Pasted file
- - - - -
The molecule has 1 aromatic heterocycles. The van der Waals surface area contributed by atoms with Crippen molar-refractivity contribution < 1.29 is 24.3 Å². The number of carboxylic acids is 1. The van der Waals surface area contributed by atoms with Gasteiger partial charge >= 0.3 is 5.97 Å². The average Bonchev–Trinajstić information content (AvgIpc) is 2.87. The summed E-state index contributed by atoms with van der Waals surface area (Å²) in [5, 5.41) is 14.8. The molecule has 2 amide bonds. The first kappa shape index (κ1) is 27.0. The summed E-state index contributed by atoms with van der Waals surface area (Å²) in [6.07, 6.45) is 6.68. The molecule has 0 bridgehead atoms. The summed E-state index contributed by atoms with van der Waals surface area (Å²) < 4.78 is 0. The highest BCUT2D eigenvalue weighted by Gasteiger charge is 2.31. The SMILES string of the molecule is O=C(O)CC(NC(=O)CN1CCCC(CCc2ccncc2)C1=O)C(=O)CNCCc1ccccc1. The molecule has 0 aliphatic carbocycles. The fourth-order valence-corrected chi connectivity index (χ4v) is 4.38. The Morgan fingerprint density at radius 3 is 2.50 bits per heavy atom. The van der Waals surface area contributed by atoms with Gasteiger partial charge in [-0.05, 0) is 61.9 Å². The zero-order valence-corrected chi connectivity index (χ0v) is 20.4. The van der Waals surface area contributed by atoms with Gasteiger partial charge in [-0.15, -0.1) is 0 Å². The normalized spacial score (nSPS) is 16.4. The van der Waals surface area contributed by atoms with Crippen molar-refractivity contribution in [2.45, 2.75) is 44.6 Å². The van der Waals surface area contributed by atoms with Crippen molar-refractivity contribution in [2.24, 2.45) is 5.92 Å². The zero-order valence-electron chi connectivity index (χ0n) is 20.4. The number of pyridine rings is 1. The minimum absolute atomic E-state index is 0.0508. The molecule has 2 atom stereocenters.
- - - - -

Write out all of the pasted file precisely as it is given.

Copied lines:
The molecule has 1 aromatic heterocycles. The van der Waals surface area contributed by atoms with Crippen molar-refractivity contribution < 1.29 is 24.3 Å². The number of carboxylic acids is 1. The van der Waals surface area contributed by atoms with Gasteiger partial charge >= 0.3 is 5.97 Å². The average Bonchev–Trinajstić information content (AvgIpc) is 2.87. The summed E-state index contributed by atoms with van der Waals surface area (Å²) in [5, 5.41) is 14.8. The molecule has 2 amide bonds. The first kappa shape index (κ1) is 27.0. The summed E-state index contributed by atoms with van der Waals surface area (Å²) in [6.07, 6.45) is 6.68. The molecule has 0 bridgehead atoms. The summed E-state index contributed by atoms with van der Waals surface area (Å²) < 4.78 is 0. The highest BCUT2D eigenvalue weighted by Gasteiger charge is 2.31. The SMILES string of the molecule is O=C(O)CC(NC(=O)CN1CCCC(CCc2ccncc2)C1=O)C(=O)CNCCc1ccccc1. The molecule has 0 aliphatic carbocycles. The fourth-order valence-corrected chi connectivity index (χ4v) is 4.38. The Morgan fingerprint density at radius 3 is 2.50 bits per heavy atom. The van der Waals surface area contributed by atoms with Gasteiger partial charge in [-0.05, 0) is 61.9 Å². The zero-order valence-corrected chi connectivity index (χ0v) is 20.4. The van der Waals surface area contributed by atoms with Gasteiger partial charge in [-0.15, -0.1) is 0 Å². The normalized spacial score (nSPS) is 16.4. The van der Waals surface area contributed by atoms with Crippen molar-refractivity contribution in [2.45, 2.75) is 44.6 Å². The van der Waals surface area contributed by atoms with Crippen molar-refractivity contribution in [2.24, 2.45) is 5.92 Å². The zero-order valence-electron chi connectivity index (χ0n) is 20.4. The number of pyridine rings is 1. The minimum absolute atomic E-state index is 0.0508. The molecule has 2 atom stereocenters.